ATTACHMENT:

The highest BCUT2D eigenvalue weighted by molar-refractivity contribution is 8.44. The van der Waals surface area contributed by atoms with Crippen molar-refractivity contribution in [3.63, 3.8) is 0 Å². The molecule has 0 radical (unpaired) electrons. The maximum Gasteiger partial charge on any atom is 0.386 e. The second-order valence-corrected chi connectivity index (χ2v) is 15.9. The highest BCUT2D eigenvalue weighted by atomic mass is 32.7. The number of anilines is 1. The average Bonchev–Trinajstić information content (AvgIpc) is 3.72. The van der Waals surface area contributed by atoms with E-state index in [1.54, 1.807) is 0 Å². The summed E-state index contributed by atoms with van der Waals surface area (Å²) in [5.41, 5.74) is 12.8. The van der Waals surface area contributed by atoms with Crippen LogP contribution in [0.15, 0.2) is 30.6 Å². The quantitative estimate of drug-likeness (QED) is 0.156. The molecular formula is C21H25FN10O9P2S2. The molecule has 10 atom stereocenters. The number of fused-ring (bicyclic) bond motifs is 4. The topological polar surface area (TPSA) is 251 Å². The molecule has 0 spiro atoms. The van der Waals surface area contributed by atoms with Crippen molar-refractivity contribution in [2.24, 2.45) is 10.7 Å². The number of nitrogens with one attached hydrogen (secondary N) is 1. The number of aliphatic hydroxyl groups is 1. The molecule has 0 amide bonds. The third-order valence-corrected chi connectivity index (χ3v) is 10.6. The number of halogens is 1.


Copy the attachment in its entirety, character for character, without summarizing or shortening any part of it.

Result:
The highest BCUT2D eigenvalue weighted by molar-refractivity contribution is 8.44. The van der Waals surface area contributed by atoms with Crippen molar-refractivity contribution in [3.63, 3.8) is 0 Å². The molecule has 0 radical (unpaired) electrons. The maximum Gasteiger partial charge on any atom is 0.386 e. The second-order valence-corrected chi connectivity index (χ2v) is 15.9. The highest BCUT2D eigenvalue weighted by atomic mass is 32.7. The number of anilines is 1. The average Bonchev–Trinajstić information content (AvgIpc) is 3.72. The van der Waals surface area contributed by atoms with E-state index in [1.54, 1.807) is 0 Å². The summed E-state index contributed by atoms with van der Waals surface area (Å²) in [5.41, 5.74) is 12.8. The van der Waals surface area contributed by atoms with Crippen LogP contribution in [0.15, 0.2) is 30.6 Å². The quantitative estimate of drug-likeness (QED) is 0.156. The molecular formula is C21H25FN10O9P2S2. The molecule has 10 atom stereocenters. The number of fused-ring (bicyclic) bond motifs is 4. The topological polar surface area (TPSA) is 251 Å². The molecule has 0 spiro atoms. The van der Waals surface area contributed by atoms with Crippen molar-refractivity contribution in [2.24, 2.45) is 10.7 Å². The number of nitrogens with one attached hydrogen (secondary N) is 1. The number of aliphatic hydroxyl groups is 1. The molecule has 0 amide bonds. The third-order valence-corrected chi connectivity index (χ3v) is 10.6. The number of halogens is 1.